This site is intended to provide a basis upon which a newcomer to water rocketry (hobbyist, student, teacher/lecturer) can familiarise him/herself with the amount of thrust available, building up the required experience and enjoyment without falling foul of some of the problems that others have encountered (such as knowing what to look out for and what to do just before a launch and so on) and without having to have too much in the form of resources to make a basic rocket. Materials required tends to be limited to one or two pop bottles, some putty or Blu-Tack, a bicycle pump and an adaptor and making use of a sharp knife. Parachutes can be as simple as a bin-liner and still work well despite their low cost.
It is based on the principle that experimentation should be as inexpensive as possible (unless you do something spectacularly stupid of course) and use parts that either are available worldwide or have equivalents worldwide. In addition, anybody should be able to take part and therefore no special engineering should be necessary in order to manufacture any of the parts required - you should be able to make a water rocket whether you have access to a large, well equiped workshop or live in a high-rise tower block (although I recommend that you do not do any launching from buildings). No special knowledge is required as computer modelling can be done with a PC or using one of the online models (using the figures given here as a guide, you don't even have to do any computer modelling). In short, if you can use a bicycle pump, use a knife without cutting yourself and use a browser, you should be able to launch a water rocket.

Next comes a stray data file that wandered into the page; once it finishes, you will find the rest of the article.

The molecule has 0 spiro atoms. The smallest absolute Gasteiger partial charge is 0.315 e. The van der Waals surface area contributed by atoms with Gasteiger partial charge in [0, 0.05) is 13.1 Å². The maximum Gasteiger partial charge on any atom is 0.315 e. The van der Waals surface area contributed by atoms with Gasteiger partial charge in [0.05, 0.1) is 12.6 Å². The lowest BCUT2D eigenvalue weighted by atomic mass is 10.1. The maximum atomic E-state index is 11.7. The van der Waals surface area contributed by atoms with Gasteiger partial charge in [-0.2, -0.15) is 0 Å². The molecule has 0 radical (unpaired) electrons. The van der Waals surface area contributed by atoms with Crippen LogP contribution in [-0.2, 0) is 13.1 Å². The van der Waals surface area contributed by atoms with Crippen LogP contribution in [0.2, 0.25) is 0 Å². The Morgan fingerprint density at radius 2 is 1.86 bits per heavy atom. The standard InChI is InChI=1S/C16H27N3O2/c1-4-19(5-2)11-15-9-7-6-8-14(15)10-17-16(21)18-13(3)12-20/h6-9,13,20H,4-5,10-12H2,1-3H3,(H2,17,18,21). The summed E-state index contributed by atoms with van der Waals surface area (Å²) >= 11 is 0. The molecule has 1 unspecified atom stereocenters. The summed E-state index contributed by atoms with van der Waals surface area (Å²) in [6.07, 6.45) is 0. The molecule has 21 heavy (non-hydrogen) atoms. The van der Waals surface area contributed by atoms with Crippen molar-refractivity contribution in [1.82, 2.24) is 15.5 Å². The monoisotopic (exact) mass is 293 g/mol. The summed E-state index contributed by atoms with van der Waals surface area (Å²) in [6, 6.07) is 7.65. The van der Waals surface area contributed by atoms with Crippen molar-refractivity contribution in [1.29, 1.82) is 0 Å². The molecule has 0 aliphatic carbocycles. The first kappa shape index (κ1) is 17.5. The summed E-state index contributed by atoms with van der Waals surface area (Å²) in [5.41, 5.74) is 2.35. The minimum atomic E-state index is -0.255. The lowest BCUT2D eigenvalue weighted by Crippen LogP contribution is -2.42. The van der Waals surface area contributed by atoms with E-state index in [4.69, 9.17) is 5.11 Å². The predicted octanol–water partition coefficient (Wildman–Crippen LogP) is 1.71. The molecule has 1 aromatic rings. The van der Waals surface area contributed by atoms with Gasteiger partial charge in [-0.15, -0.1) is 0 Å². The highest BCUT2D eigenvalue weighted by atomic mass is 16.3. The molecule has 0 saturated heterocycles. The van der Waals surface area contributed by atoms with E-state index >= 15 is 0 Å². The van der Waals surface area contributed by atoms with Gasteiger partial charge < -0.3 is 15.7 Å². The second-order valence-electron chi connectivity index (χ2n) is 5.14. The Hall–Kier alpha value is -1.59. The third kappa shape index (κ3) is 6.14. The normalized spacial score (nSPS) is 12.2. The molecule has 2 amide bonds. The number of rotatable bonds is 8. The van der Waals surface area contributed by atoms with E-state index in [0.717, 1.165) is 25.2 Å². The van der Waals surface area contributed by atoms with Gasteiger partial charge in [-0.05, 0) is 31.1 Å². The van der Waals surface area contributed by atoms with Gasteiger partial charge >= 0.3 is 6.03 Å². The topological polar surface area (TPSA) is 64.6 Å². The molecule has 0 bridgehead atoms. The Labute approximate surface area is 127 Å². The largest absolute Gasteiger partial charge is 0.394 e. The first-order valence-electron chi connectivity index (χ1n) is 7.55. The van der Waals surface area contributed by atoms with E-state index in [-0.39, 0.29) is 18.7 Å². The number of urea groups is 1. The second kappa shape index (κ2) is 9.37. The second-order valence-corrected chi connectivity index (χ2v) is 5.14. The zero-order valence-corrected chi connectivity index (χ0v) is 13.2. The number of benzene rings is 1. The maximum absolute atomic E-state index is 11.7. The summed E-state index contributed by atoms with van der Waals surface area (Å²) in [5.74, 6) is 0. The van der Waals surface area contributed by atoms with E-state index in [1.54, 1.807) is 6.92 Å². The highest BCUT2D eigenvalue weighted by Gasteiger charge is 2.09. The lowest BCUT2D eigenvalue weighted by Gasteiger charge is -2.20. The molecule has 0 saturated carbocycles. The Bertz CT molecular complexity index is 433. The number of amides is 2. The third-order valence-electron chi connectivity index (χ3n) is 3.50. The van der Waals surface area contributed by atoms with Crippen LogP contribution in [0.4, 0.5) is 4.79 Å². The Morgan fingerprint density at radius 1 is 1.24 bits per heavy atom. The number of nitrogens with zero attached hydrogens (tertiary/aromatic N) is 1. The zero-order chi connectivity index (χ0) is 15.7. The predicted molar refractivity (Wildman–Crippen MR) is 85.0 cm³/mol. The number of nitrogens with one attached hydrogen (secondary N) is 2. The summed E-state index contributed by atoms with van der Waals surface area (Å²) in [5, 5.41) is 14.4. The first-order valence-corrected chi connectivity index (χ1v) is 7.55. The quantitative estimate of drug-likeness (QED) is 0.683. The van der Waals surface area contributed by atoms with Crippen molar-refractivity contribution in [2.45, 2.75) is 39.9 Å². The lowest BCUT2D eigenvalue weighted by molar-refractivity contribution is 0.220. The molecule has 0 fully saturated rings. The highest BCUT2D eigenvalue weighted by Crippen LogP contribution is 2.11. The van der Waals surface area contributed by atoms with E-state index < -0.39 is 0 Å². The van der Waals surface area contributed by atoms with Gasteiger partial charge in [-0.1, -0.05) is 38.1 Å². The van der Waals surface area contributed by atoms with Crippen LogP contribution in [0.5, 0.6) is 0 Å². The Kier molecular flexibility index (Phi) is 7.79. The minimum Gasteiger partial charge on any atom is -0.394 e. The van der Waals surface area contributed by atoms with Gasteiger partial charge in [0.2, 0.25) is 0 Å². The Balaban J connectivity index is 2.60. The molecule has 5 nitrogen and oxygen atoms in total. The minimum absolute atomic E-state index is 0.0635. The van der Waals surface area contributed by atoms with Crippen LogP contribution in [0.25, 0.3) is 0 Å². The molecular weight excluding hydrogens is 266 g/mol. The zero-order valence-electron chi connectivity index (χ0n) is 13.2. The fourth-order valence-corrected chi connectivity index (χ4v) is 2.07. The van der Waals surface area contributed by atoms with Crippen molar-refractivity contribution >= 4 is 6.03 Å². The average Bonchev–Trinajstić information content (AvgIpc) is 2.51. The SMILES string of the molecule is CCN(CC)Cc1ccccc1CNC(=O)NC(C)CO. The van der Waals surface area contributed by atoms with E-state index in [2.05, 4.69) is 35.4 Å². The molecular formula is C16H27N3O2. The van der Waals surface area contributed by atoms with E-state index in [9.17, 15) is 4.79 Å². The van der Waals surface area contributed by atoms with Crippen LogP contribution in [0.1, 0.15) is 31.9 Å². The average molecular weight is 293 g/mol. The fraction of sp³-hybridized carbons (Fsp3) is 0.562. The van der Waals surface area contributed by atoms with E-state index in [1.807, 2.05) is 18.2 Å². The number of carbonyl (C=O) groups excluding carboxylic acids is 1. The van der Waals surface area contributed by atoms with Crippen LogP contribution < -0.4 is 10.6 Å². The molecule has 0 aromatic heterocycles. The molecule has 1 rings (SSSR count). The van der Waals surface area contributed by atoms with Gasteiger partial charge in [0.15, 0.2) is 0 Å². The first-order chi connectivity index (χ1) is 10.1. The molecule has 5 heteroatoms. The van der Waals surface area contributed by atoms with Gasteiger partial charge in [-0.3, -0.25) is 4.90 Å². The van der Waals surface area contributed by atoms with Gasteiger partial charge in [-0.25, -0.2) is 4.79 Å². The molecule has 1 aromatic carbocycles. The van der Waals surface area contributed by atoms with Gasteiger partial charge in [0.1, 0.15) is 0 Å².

I have chosen a light coloured background so that printing out takes less ink and I have tended to put things on one page (such as the design of a particular rocket, putting pictures of it on another page) because I know that if I tried to get it so that it printed out in whole pages, there would always be that single line at the bottom that takes an extra sheet for some reason and it is better that this only happens once.
I have now got around to building a launcher of my own and you can also look at this design - feel free to build one of your own and don't hesitate to let me know of any tips or problems.
Apart from this site, there are a number of others that provide the information required to progress from not believing that a pop bottle can fly, through first flights (all covered on this site) to multi-stage rockets and so on. There is also an e-mail discussion group that you can join on http://www.h2orocket.com/topic/newsletter/email.html or http://www.osa.com.au/~cjh/rockets/list.html . This is the AWARS international discussion group and there are many people in it who have a great deal of experience and can usually offer some good advice if not actually solve your problem (sometimes, we even agree on things).
Before you build or launch anything, read through all of the water rocket pages on this site as they contain tips that are not repeated everywhere. A list of home links is on the Site Map - just click on the map icon in the lower left on any page to see the site map.
Even though that with an ordinary bicycle pump, you can never get as high a pressure as you can get in a supermarket pop bottle, you should still Play Safe.
This part of the site has become a little larger than I had originally anticipated. If you have been here before and just want to see what is new then have a look at the What's New page.